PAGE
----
What tends to happen to those living in poverty is

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What tends to happen to those living in poverty is when something good  comes their way (being a financial gain, a stroke of luck, etc) they end up  spending the money right away.  The poor generally don’t plan ahead, but live in  the moment which stops them from saving money to get out of the situation they  are in.  This behavior is learned by children, and continues on for generations to  come.  
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Another reason for the vicious cycle of poverty is that it’s not just as easy  as winning the lottery and then instantly moving up in social class.  It takes a lot  to “move out of poverty” because in most cases, that is who you are, where your  family is, and your overall way of life.  Imagine how difficult it would be to up and  leave your neighborhood, your friends, and even sometimes your family and  children.  Dr. Ruby K. Payne summarizes this clearly in her book  A Framework  for Understanding Poverty  when she says “the individual ends up giving up  relationships in exchange for achievement.” (2)  This helps to explain why the  detrimental culture of poverty keeps families deeply rooted, even if it’s not the  best for their families.  Isolation happens to poverty stricken areas/communities for many different  reasons.  Typically there is a racial/ethnic discrimination that occurs in areas due  to the culture of the poverty cycle we touched on earlier.   Families and those of  the same “background” tend to stick together.  Those groups of individuals  usually are from the same social class, and are similar in means of language,  lifestyle and background.  Language barriers are also a concern in isolated  impoverished communities as the citizens stick with what they know, and use  language as a way of connecting with others of “their kind.”  The high level of  poverty in these specific communities is “the product of a long-term, complicated  economic and social dynamics, as well as deliberate public and private sector  actions.” (3)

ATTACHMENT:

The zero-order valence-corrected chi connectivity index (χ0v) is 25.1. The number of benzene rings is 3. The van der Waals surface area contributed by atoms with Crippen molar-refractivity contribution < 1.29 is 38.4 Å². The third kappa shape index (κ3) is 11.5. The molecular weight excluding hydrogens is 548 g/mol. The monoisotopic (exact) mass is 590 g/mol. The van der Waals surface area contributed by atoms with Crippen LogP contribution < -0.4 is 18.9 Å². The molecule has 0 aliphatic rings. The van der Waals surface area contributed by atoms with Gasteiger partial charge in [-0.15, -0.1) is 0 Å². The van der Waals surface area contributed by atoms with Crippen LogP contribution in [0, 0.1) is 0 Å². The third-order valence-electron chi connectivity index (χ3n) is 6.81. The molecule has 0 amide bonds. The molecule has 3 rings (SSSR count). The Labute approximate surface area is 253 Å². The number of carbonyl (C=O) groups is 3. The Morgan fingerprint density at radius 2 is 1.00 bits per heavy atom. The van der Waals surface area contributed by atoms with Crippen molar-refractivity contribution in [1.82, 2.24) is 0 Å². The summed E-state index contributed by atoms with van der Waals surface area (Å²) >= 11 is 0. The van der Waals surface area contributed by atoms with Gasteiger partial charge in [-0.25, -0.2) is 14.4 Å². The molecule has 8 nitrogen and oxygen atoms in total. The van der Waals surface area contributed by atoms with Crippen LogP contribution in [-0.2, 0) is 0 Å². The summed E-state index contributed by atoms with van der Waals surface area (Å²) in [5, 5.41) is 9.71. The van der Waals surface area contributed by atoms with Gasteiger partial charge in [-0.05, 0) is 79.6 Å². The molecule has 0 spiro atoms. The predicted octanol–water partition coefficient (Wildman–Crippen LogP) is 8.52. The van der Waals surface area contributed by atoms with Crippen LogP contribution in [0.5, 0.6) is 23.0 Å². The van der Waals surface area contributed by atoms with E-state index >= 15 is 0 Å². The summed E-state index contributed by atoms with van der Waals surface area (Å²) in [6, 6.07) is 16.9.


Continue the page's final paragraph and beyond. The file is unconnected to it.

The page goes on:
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Christopher Reinemann
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